Re: [unrev-II] Fwd: [issues] thoughts on the crisis...

From: Pedro M. (
Date: Mon Oct 01 2001 - 15:13:57 PDT

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    And (3) We cannot use un-democratic systems, countries and persons to protect democracies ( like Bin Laden before in the comunist Afganistan ) ;(

    ----- Original Message -----
    From: "Jack Park" <>
    To: <>
    Sent: Monday, October 01, 2001 4:01 PM
    Subject: [unrev-II] Fwd: [issues] thoughts on the crisis...

    > >From: Paul Werbos <>
    > >
    > >It seems that this crisis re Bin Laden is severe enough... that we really
    > >can't just let go of it
    > >right now. For myself, there seem to be two lessons: (1) we cannot withdraw
    > >into our own independent
    > >lives and activities.. in general.. so much as we might be inclined to; our
    > >thoughts, however fallible, are an essential part
    > >of the overall system; (2) yet we must expect to make mistakes... and
    > >correct them.. which is part of the inevitable price of
    > >trying to think about something so tricky as this present situation.
    > >
    > >And so... here are some thoughts which I do not endorse, but may be worth
    > >thinking about....
    > >
    > >
    > >FIrst, could it be that we have made a fundamental mistake here in
    > >declaring war on terrorism just now?
    > >Should we instead have declared war on drugs?
    > >
    > >People have made a lot of comments here that "systems thinking involves
    > >real awareness of multiple points of view...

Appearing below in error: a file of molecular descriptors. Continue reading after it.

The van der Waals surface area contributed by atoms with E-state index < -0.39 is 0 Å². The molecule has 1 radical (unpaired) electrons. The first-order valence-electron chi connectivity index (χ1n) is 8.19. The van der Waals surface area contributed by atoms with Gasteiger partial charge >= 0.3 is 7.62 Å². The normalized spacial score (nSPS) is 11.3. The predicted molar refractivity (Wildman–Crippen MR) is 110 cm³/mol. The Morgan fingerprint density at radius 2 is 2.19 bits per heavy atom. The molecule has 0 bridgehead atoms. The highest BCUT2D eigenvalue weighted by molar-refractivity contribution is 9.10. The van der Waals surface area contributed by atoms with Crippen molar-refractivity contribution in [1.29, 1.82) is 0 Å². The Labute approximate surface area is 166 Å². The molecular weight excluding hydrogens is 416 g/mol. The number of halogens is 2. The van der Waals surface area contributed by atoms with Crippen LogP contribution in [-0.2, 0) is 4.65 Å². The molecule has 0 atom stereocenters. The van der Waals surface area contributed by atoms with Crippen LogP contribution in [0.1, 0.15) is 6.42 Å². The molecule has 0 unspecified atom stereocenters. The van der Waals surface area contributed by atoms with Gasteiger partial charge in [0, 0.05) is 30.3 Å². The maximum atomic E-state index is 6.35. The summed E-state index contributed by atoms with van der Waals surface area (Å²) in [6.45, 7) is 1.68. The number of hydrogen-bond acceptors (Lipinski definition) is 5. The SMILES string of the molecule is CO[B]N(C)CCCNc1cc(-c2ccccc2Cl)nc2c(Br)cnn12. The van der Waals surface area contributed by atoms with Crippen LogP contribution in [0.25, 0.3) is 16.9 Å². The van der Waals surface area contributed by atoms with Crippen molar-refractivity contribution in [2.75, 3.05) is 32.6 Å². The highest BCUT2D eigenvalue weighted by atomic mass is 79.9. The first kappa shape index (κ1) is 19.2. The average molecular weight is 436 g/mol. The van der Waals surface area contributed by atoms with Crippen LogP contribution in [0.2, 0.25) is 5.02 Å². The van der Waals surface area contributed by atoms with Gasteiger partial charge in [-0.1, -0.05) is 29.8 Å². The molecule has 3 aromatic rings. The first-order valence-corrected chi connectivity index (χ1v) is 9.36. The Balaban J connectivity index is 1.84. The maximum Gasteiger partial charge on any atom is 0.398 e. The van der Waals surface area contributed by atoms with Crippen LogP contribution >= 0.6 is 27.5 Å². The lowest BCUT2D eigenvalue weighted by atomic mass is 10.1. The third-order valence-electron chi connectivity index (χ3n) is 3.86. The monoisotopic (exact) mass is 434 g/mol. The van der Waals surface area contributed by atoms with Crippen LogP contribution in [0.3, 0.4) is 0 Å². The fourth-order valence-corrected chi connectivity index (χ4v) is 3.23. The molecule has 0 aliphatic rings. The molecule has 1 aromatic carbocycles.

> >like shifting the actors and seeing what things would look like from
    > >different vantage points."
    > >
    > >OK, when Al Capone claimed to represent a poor people's Catholic revolution
    > >against "the real mafia -- the Rockefellers etc."...
    > >the mafia tried hard to project that message for decades, because it is
    > >convenient for them.
    > >The message didn't get all that far in the US, because of the large
    > >law-abiding Catholic population... which was able to outweigh the
    > >large and significant but smaller population that did go along with
    > >Capone's message. And now Osama Bin Laden has really convinced
    > >most of the West that the base of his motives is a truly religious - if
    > >fanatic and distorted and aberrated -- quest.
    > >And even some Moslem leaders have argued, in effect, "He is well meaning
    > >but slightly ignorant. He simply never understood
    > >that part about jihads and the innocent." It would be as if a Catholic
    > >priest said of Capone "He is truly Catholic and
    > >part of our community... he just never heard about that obscure clause in
    > >the footnotes about 'Thou shalt not kill.' "
    > >
    > >Likewise, all this hopeful discussion of Taliban giving up Bin Laden ...
    > >may be an exercise in fuzzy fantasy.
    > >
    > >Let's try some different metaphors here... one crude, and one better.
    > >
    > >Would Taliban give up Bin Laden? Well, would Hitler give up Rommel? It's a
    > >matter of understanding the
    > >relationships... Rommel was not just a guest!
    > >
    > >A better analogy: there has been much debate about the US war on drugs in
    > >Columbia and its neighbors.
    > >Yet... it is interesting to ask... if this clumsy war on drugs had not been
    > >so extreme... is it not possible that
    > >Columbia (or neighbor...) today would be very similar to what Afghanistan is?
    > >
    > >Last night, the TV news stated (I assume correctly this time...) that the
    > >Taliban zone of influence includes more
    > >than half the production of raw heroin in the world. Taliban has made
    > >noises about stopping it...about as honest
    > >and sincere, I assume, as their noises about turning over Bin Laden and
    > >being true Moslems and such.
    > >In fact, it is their government's primary source of income... and the
    > >original source from which their various
    > >security operations flow.
    > >
    > >The Latin American drug cartels learned long ago the benefits of buying out
    > >various "people's liberation" movements,
    > >which have turned into nothing but shock troops for their operations. Many
    > >of the fighters on the front lines still